NASCAR’s Drive for Diversity Creates Opportunities for Former Student-Athletes

From a pit crew combine to a driver program, there are options for everyone.

Former student-athletes competing at the NASCAR Drive for Diversity combine. Photo via

When sports fans hear the word “combine” they likely think of the event in Indianapolis where draft prospects suit up in vibrant, skin tight Under Armour clothing to compete in a series of events in front of NFL scouts and executives. However, that is not the only combine where athletes are auditioning for their future jobs.

Unbeknownst, to most of the sports world, a select group of former student-athletes took part in the second annual NASCAR Drive for Diversity National Pit Crew Combine presented by Goodyear.

The 17 participants (who played football, basketball, softball, and track and field) were invited to compete in a series of fitness, agility and pit crew drills and competitions at the NASCAR Research and Development Center in Concord, North Carolina.

Before making it to Concord, the participants took part in regional tryouts at six universities: Alcorn State University, Arizona State University, Bethune-Cookman University, Norfolk State, San Diego State and Virginia State University.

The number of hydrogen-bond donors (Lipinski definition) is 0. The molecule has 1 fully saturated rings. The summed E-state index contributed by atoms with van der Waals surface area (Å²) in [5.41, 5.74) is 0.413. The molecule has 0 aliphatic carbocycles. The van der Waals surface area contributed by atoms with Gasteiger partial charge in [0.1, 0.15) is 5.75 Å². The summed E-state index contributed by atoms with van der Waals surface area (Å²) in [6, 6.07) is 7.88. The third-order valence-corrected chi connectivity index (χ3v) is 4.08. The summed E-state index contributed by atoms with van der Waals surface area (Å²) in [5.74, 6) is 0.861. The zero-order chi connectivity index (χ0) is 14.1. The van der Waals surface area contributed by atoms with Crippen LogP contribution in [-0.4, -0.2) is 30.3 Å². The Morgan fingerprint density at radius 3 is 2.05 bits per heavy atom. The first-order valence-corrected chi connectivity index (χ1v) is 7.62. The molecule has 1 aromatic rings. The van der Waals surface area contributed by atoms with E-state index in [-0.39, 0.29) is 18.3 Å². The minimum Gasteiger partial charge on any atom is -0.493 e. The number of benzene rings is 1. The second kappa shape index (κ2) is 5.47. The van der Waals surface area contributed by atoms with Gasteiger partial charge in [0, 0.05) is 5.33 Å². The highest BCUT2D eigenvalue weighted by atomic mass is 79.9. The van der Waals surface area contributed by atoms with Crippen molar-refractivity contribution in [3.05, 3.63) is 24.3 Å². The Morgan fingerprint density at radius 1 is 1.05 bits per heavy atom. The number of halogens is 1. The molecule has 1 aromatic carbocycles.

From those who tried out, 13 men and four women advanced to the four-hour skills competition at the NASCAR R&D Center.

NASCAR hosted its second annual Pit Crew Combine. Photo via Performance Racing Industry.

The top-performing individuals will be invited to join NASCAR Drive for Diversity’s crew member training development program as they look for full-time opportunities with NASCAR national series race teams.

Although only in its second year, the program has already experienced success.

There are 35 NASCAR Drive for Diversity pit crew graduates working in the sport, with 25 in the Monster Energy NASCAR Cup Series.

With over 400,000 NCAA student-athletes across the various divisions, just about all of them will be “going pro in something else,” according to the popular commercial series. While some might not have the opportunity to continue their playing career in the sport they trained for in college, this is a unique opportunity to be a part of a professional team in a different aspect of the industry.

In addition to the Pit Crew Combine, NASCAR Drive for Diversity also offers a driver development program for those who are interested in that aspect of the sport.

Each year, six drivers from the program participate in the NASCAR K&N Pro Series East and NASCAR Whelen All-American Series.

With the popularity of the sport rapidly growing from both a fan and branding perspective, these opportunities for individuals to get more involved in the sport further proves the sport’s efforts to continue expanding.

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